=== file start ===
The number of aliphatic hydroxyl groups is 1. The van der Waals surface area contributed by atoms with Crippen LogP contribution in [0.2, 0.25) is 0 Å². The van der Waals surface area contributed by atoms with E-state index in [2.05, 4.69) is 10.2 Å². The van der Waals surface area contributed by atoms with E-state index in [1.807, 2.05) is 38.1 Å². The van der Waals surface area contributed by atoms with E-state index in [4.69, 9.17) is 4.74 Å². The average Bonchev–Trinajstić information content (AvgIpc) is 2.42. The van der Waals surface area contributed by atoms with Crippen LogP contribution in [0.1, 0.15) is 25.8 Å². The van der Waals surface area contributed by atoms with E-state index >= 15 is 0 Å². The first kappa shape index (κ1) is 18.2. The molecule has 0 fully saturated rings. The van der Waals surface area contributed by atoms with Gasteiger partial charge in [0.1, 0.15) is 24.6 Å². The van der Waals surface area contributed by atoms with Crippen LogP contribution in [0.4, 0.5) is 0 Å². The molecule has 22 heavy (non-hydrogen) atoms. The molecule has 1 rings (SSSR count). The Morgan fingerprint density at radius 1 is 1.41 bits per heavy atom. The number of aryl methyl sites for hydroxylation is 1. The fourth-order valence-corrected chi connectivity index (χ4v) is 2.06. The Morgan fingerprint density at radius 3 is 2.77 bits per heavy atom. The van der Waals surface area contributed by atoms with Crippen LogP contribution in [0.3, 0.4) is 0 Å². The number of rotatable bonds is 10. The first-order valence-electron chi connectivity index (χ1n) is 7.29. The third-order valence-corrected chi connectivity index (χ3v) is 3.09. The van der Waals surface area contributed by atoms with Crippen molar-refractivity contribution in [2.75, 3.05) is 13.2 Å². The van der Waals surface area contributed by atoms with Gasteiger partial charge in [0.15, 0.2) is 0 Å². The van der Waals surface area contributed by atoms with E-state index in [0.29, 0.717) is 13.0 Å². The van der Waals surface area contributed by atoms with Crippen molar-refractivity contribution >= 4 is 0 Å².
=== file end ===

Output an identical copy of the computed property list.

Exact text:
The number of aliphatic hydroxyl groups is 1. The van der Waals surface area contributed by atoms with Crippen LogP contribution in [0.2, 0.25) is 0 Å². The van der Waals surface area contributed by atoms with E-state index in [2.05, 4.69) is 10.2 Å². The van der Waals surface area contributed by atoms with E-state index in [1.807, 2.05) is 38.1 Å². The van der Waals surface area contributed by atoms with E-state index in [4.69, 9.17) is 4.74 Å². The average Bonchev–Trinajstić information content (AvgIpc) is 2.42. The van der Waals surface area contributed by atoms with Crippen LogP contribution in [0.1, 0.15) is 25.8 Å². The van der Waals surface area contributed by atoms with E-state index >= 15 is 0 Å². The first kappa shape index (κ1) is 18.2. The molecule has 0 fully saturated rings. The van der Waals surface area contributed by atoms with Gasteiger partial charge in [0.1, 0.15) is 24.6 Å². The van der Waals surface area contributed by atoms with Crippen LogP contribution in [0.4, 0.5) is 0 Å². The molecule has 22 heavy (non-hydrogen) atoms. The molecule has 1 rings (SSSR count). The Morgan fingerprint density at radius 1 is 1.41 bits per heavy atom. The number of aryl methyl sites for hydroxylation is 1. The fourth-order valence-corrected chi connectivity index (χ4v) is 2.06. The Morgan fingerprint density at radius 3 is 2.77 bits per heavy atom. The van der Waals surface area contributed by atoms with Crippen LogP contribution in [0.3, 0.4) is 0 Å². The number of rotatable bonds is 10. The first-order valence-electron chi connectivity index (χ1n) is 7.29. The third-order valence-corrected chi connectivity index (χ3v) is 3.09. The van der Waals surface area contributed by atoms with Crippen molar-refractivity contribution in [2.75, 3.05) is 13.2 Å². The van der Waals surface area contributed by atoms with Gasteiger partial charge in [0.15, 0.2) is 0 Å². The van der Waals surface area contributed by atoms with E-state index in [0.29, 0.717) is 13.0 Å². The van der Waals surface area contributed by atoms with Crippen molar-refractivity contribution >= 4 is 0 Å².